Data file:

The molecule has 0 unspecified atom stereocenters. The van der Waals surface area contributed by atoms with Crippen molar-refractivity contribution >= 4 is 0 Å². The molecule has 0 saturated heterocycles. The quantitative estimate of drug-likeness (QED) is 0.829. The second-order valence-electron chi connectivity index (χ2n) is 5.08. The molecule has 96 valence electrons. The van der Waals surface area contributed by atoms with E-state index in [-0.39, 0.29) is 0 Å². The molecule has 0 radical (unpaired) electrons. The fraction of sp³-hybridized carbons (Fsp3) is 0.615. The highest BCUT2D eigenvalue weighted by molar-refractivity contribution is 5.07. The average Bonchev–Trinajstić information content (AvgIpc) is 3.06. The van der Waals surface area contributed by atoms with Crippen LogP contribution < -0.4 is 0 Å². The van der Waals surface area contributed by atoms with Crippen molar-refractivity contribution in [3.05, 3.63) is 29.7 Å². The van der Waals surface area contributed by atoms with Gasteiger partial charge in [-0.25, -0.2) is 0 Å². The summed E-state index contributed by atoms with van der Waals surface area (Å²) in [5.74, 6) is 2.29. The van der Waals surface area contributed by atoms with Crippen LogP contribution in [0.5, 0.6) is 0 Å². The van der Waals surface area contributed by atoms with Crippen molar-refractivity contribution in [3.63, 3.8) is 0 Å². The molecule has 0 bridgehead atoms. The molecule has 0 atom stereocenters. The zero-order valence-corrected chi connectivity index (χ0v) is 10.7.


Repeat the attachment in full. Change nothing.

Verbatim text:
The molecule has 0 unspecified atom stereocenters. The van der Waals surface area contributed by atoms with Crippen molar-refractivity contribution >= 4 is 0 Å². The molecule has 0 saturated heterocycles. The quantitative estimate of drug-likeness (QED) is 0.829. The second-order valence-electron chi connectivity index (χ2n) is 5.08. The molecule has 96 valence electrons. The van der Waals surface area contributed by atoms with E-state index in [-0.39, 0.29) is 0 Å². The molecule has 0 radical (unpaired) electrons. The fraction of sp³-hybridized carbons (Fsp3) is 0.615. The highest BCUT2D eigenvalue weighted by molar-refractivity contribution is 5.07. The average Bonchev–Trinajstić information content (AvgIpc) is 3.06. The van der Waals surface area contributed by atoms with Crippen LogP contribution < -0.4 is 0 Å². The van der Waals surface area contributed by atoms with Crippen molar-refractivity contribution in [3.05, 3.63) is 29.7 Å². The van der Waals surface area contributed by atoms with Gasteiger partial charge in [-0.25, -0.2) is 0 Å². The summed E-state index contributed by atoms with van der Waals surface area (Å²) in [5.74, 6) is 2.29. The van der Waals surface area contributed by atoms with Crippen LogP contribution in [0.5, 0.6) is 0 Å². The van der Waals surface area contributed by atoms with Crippen molar-refractivity contribution in [3.63, 3.8) is 0 Å². The molecule has 0 bridgehead atoms. The molecule has 0 atom stereocenters. The zero-order valence-corrected chi connectivity index (χ0v) is 10.7.